Winning in the Olympics is just too easy. Or at least too easy to spot, corrects my envied self.
What I mean is that I’ve always envied the clarity of success in sports. The cross-country ski race I watched recently, for example, was stirring in its pace, and rousing in its colors. Thirty kilometres across thick snow, under an unfailing sun, and against the ambitions of the best skiers alive. It was exhausting just to watch the amount of effort the athletes were putting into getting ahead of one another. They had to pull their legs uphill, stick their poles against the ground every second, stretch fatigued muscles, strategize the use of the remaining drops of energy vis-à-vis the performance of athletes ahead and behind.
Still, the winner eventually reached the finish line, and celebrated the performance of his life. He shouted and collapsed to the ground. The struggle had ended; he had won before everybody’s eyes. He could rest in the certainty of victory and of history. He would receive a gold medal on his chest and fly home as a national hero.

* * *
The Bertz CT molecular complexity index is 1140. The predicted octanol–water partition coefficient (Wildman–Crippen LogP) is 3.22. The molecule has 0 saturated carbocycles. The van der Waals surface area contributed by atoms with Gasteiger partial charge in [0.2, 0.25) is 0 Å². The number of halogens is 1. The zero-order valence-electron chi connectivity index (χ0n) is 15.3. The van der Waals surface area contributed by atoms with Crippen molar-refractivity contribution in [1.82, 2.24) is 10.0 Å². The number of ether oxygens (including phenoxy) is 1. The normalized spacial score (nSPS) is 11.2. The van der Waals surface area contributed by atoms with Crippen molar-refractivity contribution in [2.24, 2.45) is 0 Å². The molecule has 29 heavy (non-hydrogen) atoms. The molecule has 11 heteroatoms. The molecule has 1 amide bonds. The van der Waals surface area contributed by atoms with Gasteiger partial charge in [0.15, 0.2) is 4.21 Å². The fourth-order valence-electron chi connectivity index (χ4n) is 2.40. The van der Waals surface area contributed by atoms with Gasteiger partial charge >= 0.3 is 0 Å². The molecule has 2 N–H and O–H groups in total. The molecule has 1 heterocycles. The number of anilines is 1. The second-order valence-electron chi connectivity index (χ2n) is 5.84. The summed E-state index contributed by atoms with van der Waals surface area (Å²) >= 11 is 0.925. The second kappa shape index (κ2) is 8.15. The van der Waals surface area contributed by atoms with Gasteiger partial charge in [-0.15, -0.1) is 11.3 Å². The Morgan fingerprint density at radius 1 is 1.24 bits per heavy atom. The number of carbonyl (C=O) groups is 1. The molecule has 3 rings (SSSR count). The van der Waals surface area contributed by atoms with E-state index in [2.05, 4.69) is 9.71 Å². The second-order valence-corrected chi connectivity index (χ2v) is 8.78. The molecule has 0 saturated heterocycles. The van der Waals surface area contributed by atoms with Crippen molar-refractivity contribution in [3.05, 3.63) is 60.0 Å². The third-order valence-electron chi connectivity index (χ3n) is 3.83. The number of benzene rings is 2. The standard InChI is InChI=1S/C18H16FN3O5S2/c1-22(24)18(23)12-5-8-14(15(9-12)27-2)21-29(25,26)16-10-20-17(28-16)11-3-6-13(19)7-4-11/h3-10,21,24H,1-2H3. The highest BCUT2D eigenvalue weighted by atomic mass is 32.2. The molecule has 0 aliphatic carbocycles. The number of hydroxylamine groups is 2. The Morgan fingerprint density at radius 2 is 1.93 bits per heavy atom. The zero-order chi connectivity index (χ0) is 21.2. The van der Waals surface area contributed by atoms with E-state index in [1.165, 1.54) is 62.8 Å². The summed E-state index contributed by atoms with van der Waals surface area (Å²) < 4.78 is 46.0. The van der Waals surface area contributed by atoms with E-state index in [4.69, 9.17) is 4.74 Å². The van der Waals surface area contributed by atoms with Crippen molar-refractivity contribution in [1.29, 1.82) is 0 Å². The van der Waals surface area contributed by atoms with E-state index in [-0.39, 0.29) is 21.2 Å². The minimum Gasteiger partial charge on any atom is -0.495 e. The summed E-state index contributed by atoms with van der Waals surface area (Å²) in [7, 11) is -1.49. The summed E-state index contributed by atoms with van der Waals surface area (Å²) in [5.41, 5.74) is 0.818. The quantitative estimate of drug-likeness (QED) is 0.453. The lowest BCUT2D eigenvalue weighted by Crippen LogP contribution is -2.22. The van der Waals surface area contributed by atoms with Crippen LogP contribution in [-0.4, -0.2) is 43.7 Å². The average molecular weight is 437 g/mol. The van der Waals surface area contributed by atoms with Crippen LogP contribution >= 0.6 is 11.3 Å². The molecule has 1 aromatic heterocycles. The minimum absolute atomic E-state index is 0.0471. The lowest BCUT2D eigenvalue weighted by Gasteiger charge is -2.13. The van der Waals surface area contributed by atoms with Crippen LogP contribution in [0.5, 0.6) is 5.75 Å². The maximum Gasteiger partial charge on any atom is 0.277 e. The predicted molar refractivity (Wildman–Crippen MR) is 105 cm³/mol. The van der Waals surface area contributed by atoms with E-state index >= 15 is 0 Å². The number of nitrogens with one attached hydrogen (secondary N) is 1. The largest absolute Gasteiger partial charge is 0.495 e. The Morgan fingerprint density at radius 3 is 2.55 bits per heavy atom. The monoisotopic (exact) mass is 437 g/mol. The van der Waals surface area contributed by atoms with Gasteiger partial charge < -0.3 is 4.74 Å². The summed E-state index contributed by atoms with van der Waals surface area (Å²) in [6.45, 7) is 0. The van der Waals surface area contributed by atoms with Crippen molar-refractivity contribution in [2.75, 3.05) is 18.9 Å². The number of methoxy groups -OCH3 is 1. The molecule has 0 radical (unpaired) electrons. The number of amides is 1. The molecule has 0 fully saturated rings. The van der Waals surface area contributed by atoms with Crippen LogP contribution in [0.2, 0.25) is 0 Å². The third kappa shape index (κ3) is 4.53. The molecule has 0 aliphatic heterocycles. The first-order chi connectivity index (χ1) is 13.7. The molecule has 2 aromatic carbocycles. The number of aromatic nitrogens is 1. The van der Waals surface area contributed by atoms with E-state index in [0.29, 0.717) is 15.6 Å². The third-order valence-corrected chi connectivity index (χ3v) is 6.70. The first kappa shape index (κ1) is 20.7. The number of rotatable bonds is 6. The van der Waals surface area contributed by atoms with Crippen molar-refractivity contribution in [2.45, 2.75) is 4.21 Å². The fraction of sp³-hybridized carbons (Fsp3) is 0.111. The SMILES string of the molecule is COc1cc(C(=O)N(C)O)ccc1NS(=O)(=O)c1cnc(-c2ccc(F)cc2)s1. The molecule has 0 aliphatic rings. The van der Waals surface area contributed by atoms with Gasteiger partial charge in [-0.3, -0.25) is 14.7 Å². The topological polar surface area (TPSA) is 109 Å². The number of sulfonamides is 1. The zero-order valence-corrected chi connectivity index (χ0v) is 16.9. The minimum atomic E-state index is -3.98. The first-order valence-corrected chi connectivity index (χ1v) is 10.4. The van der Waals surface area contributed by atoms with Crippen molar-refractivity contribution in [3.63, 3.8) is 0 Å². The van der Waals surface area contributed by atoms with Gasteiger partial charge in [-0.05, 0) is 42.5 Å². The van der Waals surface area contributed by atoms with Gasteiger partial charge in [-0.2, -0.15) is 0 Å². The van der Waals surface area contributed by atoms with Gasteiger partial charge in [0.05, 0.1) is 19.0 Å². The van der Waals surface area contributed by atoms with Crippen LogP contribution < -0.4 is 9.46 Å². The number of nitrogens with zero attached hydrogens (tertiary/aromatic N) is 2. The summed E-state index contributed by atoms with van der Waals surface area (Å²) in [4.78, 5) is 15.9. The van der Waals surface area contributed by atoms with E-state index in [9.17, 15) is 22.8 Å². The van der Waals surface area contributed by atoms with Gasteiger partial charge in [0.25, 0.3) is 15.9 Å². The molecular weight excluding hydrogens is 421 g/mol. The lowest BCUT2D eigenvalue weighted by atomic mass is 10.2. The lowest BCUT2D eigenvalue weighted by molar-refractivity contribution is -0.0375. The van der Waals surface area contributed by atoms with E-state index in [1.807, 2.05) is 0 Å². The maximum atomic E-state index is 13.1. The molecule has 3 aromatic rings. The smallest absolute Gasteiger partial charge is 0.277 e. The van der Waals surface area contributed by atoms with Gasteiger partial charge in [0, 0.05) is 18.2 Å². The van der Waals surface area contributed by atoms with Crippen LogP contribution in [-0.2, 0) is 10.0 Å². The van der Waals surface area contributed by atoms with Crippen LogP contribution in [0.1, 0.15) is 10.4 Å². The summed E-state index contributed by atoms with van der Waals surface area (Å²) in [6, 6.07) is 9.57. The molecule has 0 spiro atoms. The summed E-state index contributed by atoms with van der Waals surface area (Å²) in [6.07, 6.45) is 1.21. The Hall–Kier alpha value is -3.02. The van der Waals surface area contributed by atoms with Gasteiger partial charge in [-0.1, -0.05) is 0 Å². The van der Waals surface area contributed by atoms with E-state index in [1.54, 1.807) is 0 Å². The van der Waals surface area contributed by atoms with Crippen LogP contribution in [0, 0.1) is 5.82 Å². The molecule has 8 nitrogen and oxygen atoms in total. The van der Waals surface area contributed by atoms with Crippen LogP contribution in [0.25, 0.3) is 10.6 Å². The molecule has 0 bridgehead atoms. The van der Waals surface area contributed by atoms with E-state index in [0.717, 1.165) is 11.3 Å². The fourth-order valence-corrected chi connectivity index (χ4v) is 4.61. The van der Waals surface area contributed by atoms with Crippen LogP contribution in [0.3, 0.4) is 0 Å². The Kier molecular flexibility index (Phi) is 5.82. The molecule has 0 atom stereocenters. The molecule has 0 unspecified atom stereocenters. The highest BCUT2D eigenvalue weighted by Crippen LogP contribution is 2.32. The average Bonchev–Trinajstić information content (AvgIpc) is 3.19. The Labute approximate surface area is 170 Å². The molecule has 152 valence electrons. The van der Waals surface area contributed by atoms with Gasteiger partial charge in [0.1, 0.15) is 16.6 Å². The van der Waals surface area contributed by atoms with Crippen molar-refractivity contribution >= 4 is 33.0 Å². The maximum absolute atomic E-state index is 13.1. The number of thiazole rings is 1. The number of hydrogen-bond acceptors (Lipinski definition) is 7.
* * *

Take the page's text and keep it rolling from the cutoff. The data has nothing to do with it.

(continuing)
Stirring races like these give us motivation to persevere in daily life. We receive a fresh vision of the delights awarded to persistence. We are inspired by athletes reaching for their deepest reservoirs of energy and skill.
Yet life is rarely as clear as a race. We give out the best we have, but there is no finish line to establish a once for all victory. Some milestones are useful – a graduation ceremony, a romantic proposal, a deserved promotion – but they come too rarely, and their decisiveness is not clear. It is not as simple as winning a race. Success in real life is the careful synchronization of many factors, an unending river of turns, downfalls and setbacks. Life is multifaceted; success is complex and often unclear.
And that’s why our definition of success is so important. “There are two great days in a person’s life – the day we are born and the day we discover why,” writes William Barclay. The day we discover the reason of our existence is like the day we start to live. It is like being born anew, like the day we are born from above, as Jesus puts it. It is the day we start to live in light of eternity, the day time gets transfused with significance, the day our definition of success gets distilled like mountain water.
Life is not as clear as a race. Success is open to interpretation. We may not know what the finish line consists of just yet. But every day can be a successful day – blink-blink, or how someone would but it, “he who has ears to hear let him hear” – for every day can be a day we can set off anew, maybe even get born one more time.